First of all, how cool is it that psychic and astrologer, Madam Zita was on this even-then busy corner where the liquor store would end up a decade later?  I decided to find out more about this seer of the stars and found a first mention of her in 1941 in the Oklahoman.  Originally from what is now the Czech Republic, the soothsayer was born Sofie Randiak and came to America in 1920.  She stayed in New York for a few years and shed her ethnic-sounding name for the much more Americanized Pauline Mills before heading to Oklahoma.  In the 1920s, she married and had two children, but I think that one of them died as a child (the other died in Oklahoma in 1968).  I don’t know if she came to Oklahoma with her husband or not, but she set up shop as a reader in OKC in 1930 and by 1941, she was working out of her home located at 436 NW 6th.  Soon, the petite but very strong willed woman was doing so well that she bought properties at 1023 N. Walker, 1116 NW 16th, NW 23rd and Walker.  She also had acreage outside of town.

In 1946, Pauline married a guy named O.F. Dorrance, but the madam obviously didn’t read her own fortune because the marriage foundered just a year later.  Mr. Dorrance sued her for half of the property she owned and money she had in the bank ($2,000 – which is about $25,000 now).  He told the court that, although they hadn’t married until 1946, he had lived with her since 1941 and ran the business side of her profitable enterprise and prepared astrology charts for customers.  The judge sided with him and awarded him half of everything.  Pauline appealed the court’s decision, but I’m not sure if she won or not.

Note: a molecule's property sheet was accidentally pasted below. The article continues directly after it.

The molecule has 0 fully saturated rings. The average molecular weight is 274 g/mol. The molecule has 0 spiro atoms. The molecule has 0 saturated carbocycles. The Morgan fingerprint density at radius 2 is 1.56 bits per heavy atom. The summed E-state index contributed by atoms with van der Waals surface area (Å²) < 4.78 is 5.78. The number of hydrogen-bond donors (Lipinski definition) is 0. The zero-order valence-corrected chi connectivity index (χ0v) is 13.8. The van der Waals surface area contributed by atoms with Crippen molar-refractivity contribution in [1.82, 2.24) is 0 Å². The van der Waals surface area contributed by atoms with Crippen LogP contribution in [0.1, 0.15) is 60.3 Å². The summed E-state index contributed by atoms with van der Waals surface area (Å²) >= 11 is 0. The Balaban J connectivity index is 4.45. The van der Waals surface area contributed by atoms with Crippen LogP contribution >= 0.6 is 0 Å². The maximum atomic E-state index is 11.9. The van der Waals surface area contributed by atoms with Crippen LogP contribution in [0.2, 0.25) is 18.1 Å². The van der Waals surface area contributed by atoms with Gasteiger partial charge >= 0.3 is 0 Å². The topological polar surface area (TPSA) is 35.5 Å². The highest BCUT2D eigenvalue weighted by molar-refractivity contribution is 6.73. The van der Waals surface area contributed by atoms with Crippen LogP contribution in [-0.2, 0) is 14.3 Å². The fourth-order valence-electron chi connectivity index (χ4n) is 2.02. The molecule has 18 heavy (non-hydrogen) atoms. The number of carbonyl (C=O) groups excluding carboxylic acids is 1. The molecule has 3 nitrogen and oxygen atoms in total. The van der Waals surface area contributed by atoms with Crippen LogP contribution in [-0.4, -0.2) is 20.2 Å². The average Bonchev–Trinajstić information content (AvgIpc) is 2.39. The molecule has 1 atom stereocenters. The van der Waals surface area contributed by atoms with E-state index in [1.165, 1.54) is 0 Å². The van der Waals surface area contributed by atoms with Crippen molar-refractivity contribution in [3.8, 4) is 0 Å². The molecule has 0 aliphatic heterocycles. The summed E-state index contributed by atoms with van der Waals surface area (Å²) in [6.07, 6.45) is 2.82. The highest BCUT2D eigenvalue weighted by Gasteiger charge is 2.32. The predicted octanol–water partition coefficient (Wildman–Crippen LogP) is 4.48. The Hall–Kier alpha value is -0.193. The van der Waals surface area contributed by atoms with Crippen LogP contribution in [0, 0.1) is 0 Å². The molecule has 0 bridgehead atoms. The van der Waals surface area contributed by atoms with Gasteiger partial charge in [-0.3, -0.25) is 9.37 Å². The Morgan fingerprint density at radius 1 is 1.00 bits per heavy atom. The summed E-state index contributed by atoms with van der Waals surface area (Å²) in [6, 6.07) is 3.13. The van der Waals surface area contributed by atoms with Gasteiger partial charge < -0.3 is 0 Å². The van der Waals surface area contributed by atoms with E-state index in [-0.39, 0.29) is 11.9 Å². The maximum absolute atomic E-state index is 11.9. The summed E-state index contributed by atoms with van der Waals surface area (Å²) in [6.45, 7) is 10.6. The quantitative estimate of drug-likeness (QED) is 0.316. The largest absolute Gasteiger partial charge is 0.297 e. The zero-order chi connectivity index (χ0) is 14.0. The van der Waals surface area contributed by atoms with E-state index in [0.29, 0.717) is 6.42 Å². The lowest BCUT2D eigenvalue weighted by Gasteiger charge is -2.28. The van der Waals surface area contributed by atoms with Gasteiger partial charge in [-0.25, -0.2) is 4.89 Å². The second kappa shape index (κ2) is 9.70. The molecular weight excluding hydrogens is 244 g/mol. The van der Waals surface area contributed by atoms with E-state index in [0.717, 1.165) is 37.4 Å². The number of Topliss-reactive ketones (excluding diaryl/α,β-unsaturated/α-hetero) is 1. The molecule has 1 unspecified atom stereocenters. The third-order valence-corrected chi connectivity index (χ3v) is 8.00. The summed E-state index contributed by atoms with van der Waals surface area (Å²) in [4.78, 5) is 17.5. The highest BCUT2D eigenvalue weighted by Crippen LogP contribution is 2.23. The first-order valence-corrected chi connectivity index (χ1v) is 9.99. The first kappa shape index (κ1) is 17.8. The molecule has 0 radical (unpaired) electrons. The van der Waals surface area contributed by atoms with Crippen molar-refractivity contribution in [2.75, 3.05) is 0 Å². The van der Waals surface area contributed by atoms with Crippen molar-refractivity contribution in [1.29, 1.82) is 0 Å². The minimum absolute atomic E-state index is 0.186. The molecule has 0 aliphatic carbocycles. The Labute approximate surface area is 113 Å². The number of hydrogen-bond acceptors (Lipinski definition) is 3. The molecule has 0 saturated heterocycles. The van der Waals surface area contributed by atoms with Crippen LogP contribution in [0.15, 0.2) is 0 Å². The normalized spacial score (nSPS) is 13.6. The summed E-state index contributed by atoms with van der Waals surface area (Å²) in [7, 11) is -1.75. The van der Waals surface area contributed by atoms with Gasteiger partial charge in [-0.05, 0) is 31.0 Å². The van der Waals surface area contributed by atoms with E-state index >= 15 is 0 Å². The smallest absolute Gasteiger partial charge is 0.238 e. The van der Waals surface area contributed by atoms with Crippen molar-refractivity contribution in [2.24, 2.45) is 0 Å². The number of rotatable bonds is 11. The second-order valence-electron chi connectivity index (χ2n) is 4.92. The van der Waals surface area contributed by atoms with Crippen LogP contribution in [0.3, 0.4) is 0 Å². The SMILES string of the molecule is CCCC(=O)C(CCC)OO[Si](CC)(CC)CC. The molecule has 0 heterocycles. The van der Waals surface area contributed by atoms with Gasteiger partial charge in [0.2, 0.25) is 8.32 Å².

The fortune teller/astrologist got in trouble a couple of other times.  A few years later, she was sued again when tenants in one of her apartments complained that she overcharged them rent and the court ruled in their favor.  In the early 1950s, she found herself back in court when she refused to pay taxes on one of her properties.  The court reduced the tax by $4,000 for that year but, when she complained again the following year that the rate was too high, she was out of luck and had to pay the full amount.

All of this didn’t affect Madam Zita’s popularity, though, and she continued giving readings for decades.  I found this cute article by Tom Boone from 1971 about her and her set up:

I am a Pisces and am told that I should live near water.  The only time I have ever lived near the water was when the bathroom pipe upstairs broke and flooded the dining room.  Pauline Mills says that doesn’t count.  She’s an astrologer in Oklahoma City.  The other day she looked me in the eye and told me I was going to get a pay raise pretty soon.  I liked her right away.

She’s about 70, short, stout and speaks with an accent that turns out to be Czechoslovakian.  She likes to laugh and to talk.  The best thing about her is that she leaves you feeling good.  She is quick to point out that she is not a fortune teller and doesn’t believe in what she calls “hocus pocus stuff” of palmists, spiritualists, and the like.  “I am very scientific,” she said.

Whether astrology is a valid science has been debated for thousands of years.  Some of the greatest thinkers of ancient Greece and Rome were astrologers.  Nowadays, however, astrology is mainly a form of entertainment.  No one really believes in it anymore.  Not really.  “I don’t really believe in it, you know,” someone is apt to say.  “Neither do I,” says someone else.  They impress this upon one another as they sit around Pauline Mills’ living room waiting for a $10 appointment.